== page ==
Verses With Curses
17 Jul 2017
“By the rivers of Babylon, where we sat down. Where we wept and we remembered Zion. How can we sing the Lord’s song in a strange land?”
These well-loved words – popularised in the classic song by Boney M. in the 1970s – actually begin Psalm 137. One of my South Sudanese students told me they sang these very words when they returned to their homeland in 2005.
They had spent years living as exiles in Islamic Khartoum. They sang songs of the Lord in a strange land. They wept as they remembered their villages in the south; displaced due to the long civil war.
Similarly, these words served as a lament for Jewish exiles held captive in Babylon.
Less well-loved are the closing words of the psalm: “Daughter of Babylon, doomed to destruction, blessed is the one who repays you according to what you have done to us. Blessed is the one who seizes your infants and dashes them against the rocks.” Are we really supposed to read, sing or even pray these words? Not surprisingly they were left out of the Boney M. song. Some would prefer they were left out of our Bibles as well.
Psalm 137 is an imprecatory psalm. Think lament psalms on steroids. Rather than simply crying out to God for deliverance from the wicked, imprecatory psalms call down curses upon one’s enemies and appeal for divine retribution. They strike us as vindictive. How do we reconcile them with Jesus’ command to love our enemies and pray for those who persecute us?
Context is helpful. These words were penned by prisoners of war. Sung by a community who had been led in chains to Babylon after the destruction of Jerusalem. Some young men (like Daniel) were educated in the wisdom of the empire; fit to serve their new king. Others were fit only to serve as slave labour in imperial building projects. Young women were sold as household slaves or served as concubines.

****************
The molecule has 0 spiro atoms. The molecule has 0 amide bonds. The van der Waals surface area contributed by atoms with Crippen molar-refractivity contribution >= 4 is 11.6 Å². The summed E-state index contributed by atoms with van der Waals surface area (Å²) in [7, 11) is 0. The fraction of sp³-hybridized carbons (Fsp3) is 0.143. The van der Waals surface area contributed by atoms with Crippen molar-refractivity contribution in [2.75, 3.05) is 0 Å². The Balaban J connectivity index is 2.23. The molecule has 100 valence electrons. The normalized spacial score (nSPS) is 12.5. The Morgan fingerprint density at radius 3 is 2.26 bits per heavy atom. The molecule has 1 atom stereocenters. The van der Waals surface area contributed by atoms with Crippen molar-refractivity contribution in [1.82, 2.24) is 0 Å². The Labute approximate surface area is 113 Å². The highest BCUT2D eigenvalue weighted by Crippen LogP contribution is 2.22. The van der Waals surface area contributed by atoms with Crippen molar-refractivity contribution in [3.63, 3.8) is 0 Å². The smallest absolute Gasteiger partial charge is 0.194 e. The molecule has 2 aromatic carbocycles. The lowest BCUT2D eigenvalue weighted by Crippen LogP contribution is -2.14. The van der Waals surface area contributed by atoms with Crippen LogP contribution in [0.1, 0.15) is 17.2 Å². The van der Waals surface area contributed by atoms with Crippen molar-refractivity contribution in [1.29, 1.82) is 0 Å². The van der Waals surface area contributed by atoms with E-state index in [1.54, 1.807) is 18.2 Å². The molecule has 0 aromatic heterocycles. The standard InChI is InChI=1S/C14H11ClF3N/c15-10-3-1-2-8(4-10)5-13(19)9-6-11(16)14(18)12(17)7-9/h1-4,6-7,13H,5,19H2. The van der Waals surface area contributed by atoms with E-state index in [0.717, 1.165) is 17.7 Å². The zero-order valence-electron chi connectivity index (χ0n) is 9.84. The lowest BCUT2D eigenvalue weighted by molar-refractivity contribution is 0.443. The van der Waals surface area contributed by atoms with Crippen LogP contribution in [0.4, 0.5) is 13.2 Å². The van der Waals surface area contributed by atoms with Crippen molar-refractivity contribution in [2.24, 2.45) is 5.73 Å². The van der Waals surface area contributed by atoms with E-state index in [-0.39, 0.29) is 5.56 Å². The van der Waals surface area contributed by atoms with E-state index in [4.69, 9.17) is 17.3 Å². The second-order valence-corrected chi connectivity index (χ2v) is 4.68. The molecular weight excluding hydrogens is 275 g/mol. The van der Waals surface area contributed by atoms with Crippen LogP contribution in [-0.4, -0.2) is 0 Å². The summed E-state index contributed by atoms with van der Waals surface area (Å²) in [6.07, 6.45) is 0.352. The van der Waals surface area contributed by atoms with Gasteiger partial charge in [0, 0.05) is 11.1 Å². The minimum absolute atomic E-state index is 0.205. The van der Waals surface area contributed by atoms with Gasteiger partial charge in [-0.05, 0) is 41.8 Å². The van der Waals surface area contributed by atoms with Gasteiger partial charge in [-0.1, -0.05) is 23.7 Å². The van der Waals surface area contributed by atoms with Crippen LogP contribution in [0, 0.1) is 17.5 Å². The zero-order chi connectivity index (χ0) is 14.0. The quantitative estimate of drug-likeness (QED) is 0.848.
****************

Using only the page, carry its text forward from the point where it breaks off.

But if you were an infant … well it’s a long crawl to Babylon! And the soldiers who ransacked Jerusalem had neither the time nor patience to deal with screaming babies. Best we kill them. And don’t bother drawing your swords. Simply grab them by the feet, swing them through the air, and smash their heads against the rocks.
This was the practice in the ancient world. This is what happened to the infants of Judah. Can you feel their pain? I don’t know what I would feel if I saw my child killed in this way.
And on this extremely sharp note the psalm abruptly stops. The pain is unbearable. It hurts too much to say another word.
So how do we deal with this? What value can we place on this extreme expression of pain?
Another helpful point is this: before the psalms are God’s word to us, they are first our words to God. Sometimes words of raw human emotion. And as harsh as they sound, ultimately they reflect a cry that God will not let this act of barbarism pass unchallenged.
The cry of the Jewish exiles is not too dissimilar to the cries of the martyrs in John’s Apocalypse. Those who hover around the throne of God cry out: “O Sovereign Lord, holy and true, how long before you judge the inhabitants of the earth and avenge our blood?” (Rev 6:10). Both have been brutalised by the enemies of God’s people. Both look to God for comfort and for justice.
Many of my South Sudanese theology students here in Uganda have suffered terribly from the new war that began in 2014. They are powerless to respond in kind to those who have brutalised them. Imprecatory psalms teach them to harness their anger and give voice to their feelings. And who better to bear the brunt of their pain than the one who truly understands it.
Jamie is one of our Pioneers of Australia missionaries, and lectures in Theology at the African Renewal University in Uganda. He has previously served as a lecturer at bible colleges in Perth Australia and in South Sudan.